The company was airlifted into a landing zone which turned out to be a hornet’s nest. Before the choppers could set down, the first wave received heavy enemy fire. B Company returned their fire and immediately counterattacked the enemy stronghold.

The battalion commander, Lt. Col. Philip Feir had this assessment of the combat assault, "We feel very fortunate to have gotten them (the assault force) into the LZ at all because we rounded up five 12.7mm anti-aircraft weapons in the LZ. As a matter of fact, we were able to get into those position areas in two cases before the NVA soldiers could get into the weapons areas themselves."

Colonel Feir pointed out that these were the first anti-aircraft weapons that the 3rd Brigade Task Force has captured. He had this to say about how his men reacted, "I’m absolutely thrilled with the tremendous performance they put on out there against an overwhelming enemy force."



The 2nd Battalion, 9th Artillery, boasts of one of the most charged up batteries in Vietnam.

During the 25th Infantry Division’s 3rd Brigade Task Force’s recent heavy contact with North Vietnamese Army (NVA) units, two Infantry companies needed additional firepower. As a result, A Battery o the "Mighty Ninth" was brought into the action.

During one hectic afternoon and night they expended more than 500 rounds. Because of the heavy enemy fire coming in on the infantry companies, the battery fired for 24 hours without a break. All the while, small arms and mortar fire were falling on the battery. Most of the men didn’t sleep for some 48 hours.

The action, took place on Operation "Paul Revere" currently underway southwest of Pleiku. First Lieutenant Richard Higgins, the battery executive officer, had this praise for his men: "It really made you proud to see the men in this battery because they were shooting their howitzers to save those other men (infantrymen) at the same time the mortar rounds were landing in this area."


Bde. Doctors "FINEST"

"Dustoff coming in!" The radio call spurs the men of Company B, 25th Medical Battalion, of the 25th Infantry Division’s 3rd Brigade Task Force into action.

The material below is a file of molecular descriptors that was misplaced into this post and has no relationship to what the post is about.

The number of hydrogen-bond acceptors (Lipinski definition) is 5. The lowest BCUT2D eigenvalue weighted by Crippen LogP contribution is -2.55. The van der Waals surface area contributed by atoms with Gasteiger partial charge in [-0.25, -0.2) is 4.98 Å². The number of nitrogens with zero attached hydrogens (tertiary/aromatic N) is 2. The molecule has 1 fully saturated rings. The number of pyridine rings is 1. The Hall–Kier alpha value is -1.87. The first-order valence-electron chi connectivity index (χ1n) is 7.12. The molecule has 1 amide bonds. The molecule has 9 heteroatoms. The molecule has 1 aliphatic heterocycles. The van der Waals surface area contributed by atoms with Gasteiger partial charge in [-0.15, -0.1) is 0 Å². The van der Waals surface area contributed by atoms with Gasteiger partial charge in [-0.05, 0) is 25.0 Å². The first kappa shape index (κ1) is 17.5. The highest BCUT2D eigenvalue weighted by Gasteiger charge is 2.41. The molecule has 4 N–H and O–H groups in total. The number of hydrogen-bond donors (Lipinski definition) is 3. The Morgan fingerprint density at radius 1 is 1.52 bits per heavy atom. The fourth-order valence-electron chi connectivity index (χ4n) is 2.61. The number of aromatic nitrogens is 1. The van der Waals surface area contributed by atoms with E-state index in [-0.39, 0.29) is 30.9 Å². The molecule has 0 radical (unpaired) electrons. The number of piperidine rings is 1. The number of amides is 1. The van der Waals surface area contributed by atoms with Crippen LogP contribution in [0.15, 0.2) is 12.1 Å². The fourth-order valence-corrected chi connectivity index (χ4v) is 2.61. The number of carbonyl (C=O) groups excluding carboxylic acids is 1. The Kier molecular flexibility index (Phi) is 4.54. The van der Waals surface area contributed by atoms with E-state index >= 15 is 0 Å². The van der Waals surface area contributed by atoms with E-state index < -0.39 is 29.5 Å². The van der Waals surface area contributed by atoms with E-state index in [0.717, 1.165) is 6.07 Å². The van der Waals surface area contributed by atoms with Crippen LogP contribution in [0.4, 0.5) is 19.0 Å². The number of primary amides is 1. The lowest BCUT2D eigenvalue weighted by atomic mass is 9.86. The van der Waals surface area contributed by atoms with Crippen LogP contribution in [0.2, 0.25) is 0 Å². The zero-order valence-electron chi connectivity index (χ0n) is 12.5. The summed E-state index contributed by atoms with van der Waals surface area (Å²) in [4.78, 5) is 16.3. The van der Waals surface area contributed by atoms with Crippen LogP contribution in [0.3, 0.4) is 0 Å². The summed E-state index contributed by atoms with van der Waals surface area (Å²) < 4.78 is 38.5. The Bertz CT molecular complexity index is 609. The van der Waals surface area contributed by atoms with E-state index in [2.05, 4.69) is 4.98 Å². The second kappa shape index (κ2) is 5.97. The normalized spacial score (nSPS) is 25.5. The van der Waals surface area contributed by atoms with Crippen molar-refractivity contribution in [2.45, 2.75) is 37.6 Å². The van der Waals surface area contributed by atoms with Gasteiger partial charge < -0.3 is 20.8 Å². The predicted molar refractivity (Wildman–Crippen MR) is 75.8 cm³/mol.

"Dustoff" is the code name for helicopter evacuation of sick and wounded personnel of the ground forces to the brigade’s forward hospital.

When "Dustoff" is heard, the doctors and enlisted assistants scurry about to prepare for receiving patients.

On the brigade’s present Operation "Paul Revere," southwest of Pleiku, the medical company was able to show its efficiency in treating injured personnel of the brigade.

On Saturday, elements of the task force met heavy contact with what they know to have been a North Vietnamese regiment. Naturally, there were some friendly causalities.

"Every wounded man who reached our hospital alive, reached the next higher echelon alive, thanks to the finest doctors I have over worked with," said Doctor (Captain) William Gardner, the "Bronco" Brigade surgeon.

All patients suffering head or eye injuries were immediately evacuated to Pleiku or Qui Nhon. Other patients requiring major surgery are evacuated to either Pleiku or An Khe, then sent off to Qui Nhon to recuperate.

"A seriously wounded man can be on an operating table in Pleiku within a half hour after he reaches us," stated Doctor (Captain) Edward Denison, the B Company commander.

"Although we have full surgical facilities, we don’t use them unless it is a dire emergency." Doctor Gardner pointed out.

Holding an average of 3O-45 patients a day, the doctors treat anything from a punji stake wound to gunshot wounds to fevers.

"We hold all patients we feel we can get back to duty within a week. All others we evacuate," Doctor Denison said.

The doctors showed great respect for the "Dustoff pilots and medics.

"They have lost two choppers during this operation while attempting to extract wounded soldiers from the battle areas," Doctor Gardner emphasized. "They also had a medic shot in both legs."

The "Dustoff" unit supporting the 3rd Brigade Task Force is the Pleiku Platoon of the 498th Helicopter Air Ambulance Company.

"This ‘Dustoff’ system is the major reason that this war has such a low mortality rate. Lower than any other war."

There is less than 2% mortality after the casualty roaches the first medical facility," Doctor Gardner pointed out.

The helicopter evacuation is not the only reason for the low mortality rate, however, the speed with which the doctors get the patient’s wound stabilized is also very important.

"We just get the patients in and out as quick as we can, that’s about it," Doctor Denison explained.

The soldiers of the 3rd Brigade can feel secure in the fact that they are in the best of hands with the doctors of the "Bronco" Brigade.



The village of Plei Jong Le has now got a water system that is the showpiece of the district thanks to the assistance of the civil affairs team of the 25th Infantry Division’s 3rd Brigade Task Force, which is now conducting Operation "Paul Revere" southwest of Pleiku.

It all bean with a sick call the civic action team was making in the village a few days ago.

The members of the team were treating the sick when they noticed a woman getting water from an underground stream through a single, small bamboo reed.